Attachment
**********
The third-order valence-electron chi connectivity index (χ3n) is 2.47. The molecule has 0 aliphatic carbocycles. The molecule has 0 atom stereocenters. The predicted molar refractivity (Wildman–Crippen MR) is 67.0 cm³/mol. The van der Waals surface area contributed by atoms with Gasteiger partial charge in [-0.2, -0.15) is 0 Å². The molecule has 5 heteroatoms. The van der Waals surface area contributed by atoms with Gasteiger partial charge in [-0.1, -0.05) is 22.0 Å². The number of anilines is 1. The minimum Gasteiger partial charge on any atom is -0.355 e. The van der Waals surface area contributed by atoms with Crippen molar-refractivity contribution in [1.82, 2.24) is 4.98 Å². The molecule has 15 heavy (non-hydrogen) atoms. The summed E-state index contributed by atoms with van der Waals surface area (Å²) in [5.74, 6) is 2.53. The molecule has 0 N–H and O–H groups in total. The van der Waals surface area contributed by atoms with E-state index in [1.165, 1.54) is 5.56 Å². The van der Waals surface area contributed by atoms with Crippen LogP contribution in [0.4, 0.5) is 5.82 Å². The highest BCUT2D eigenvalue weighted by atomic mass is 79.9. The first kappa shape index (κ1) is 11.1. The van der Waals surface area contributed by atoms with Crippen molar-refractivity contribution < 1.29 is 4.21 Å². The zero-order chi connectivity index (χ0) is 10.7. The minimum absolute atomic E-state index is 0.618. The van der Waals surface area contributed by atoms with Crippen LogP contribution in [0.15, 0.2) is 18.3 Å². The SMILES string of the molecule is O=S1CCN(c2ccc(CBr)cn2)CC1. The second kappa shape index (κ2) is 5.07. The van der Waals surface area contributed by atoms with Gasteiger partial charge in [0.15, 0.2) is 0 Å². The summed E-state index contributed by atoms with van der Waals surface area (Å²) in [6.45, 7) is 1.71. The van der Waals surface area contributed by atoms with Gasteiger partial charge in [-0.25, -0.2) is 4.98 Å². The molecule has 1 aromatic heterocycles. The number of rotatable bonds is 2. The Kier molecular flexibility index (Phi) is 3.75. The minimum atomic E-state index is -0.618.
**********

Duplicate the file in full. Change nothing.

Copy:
The third-order valence-electron chi connectivity index (χ3n) is 2.47. The molecule has 0 aliphatic carbocycles. The molecule has 0 atom stereocenters. The predicted molar refractivity (Wildman–Crippen MR) is 67.0 cm³/mol. The van der Waals surface area contributed by atoms with Gasteiger partial charge in [-0.2, -0.15) is 0 Å². The molecule has 5 heteroatoms. The van der Waals surface area contributed by atoms with Gasteiger partial charge in [-0.1, -0.05) is 22.0 Å². The number of anilines is 1. The minimum Gasteiger partial charge on any atom is -0.355 e. The van der Waals surface area contributed by atoms with Crippen molar-refractivity contribution in [1.82, 2.24) is 4.98 Å². The molecule has 15 heavy (non-hydrogen) atoms. The summed E-state index contributed by atoms with van der Waals surface area (Å²) in [5.74, 6) is 2.53. The molecule has 0 N–H and O–H groups in total. The van der Waals surface area contributed by atoms with E-state index in [1.165, 1.54) is 5.56 Å². The van der Waals surface area contributed by atoms with Crippen LogP contribution in [0.4, 0.5) is 5.82 Å². The highest BCUT2D eigenvalue weighted by atomic mass is 79.9. The first kappa shape index (κ1) is 11.1. The van der Waals surface area contributed by atoms with Crippen molar-refractivity contribution < 1.29 is 4.21 Å². The zero-order chi connectivity index (χ0) is 10.7. The minimum absolute atomic E-state index is 0.618. The van der Waals surface area contributed by atoms with Crippen LogP contribution in [0.15, 0.2) is 18.3 Å². The SMILES string of the molecule is O=S1CCN(c2ccc(CBr)cn2)CC1. The second kappa shape index (κ2) is 5.07. The van der Waals surface area contributed by atoms with Gasteiger partial charge in [0.15, 0.2) is 0 Å². The summed E-state index contributed by atoms with van der Waals surface area (Å²) in [6.45, 7) is 1.71. The van der Waals surface area contributed by atoms with Gasteiger partial charge in [-0.25, -0.2) is 4.98 Å². The molecule has 1 aromatic heterocycles. The number of rotatable bonds is 2. The Kier molecular flexibility index (Phi) is 3.75. The minimum atomic E-state index is -0.618.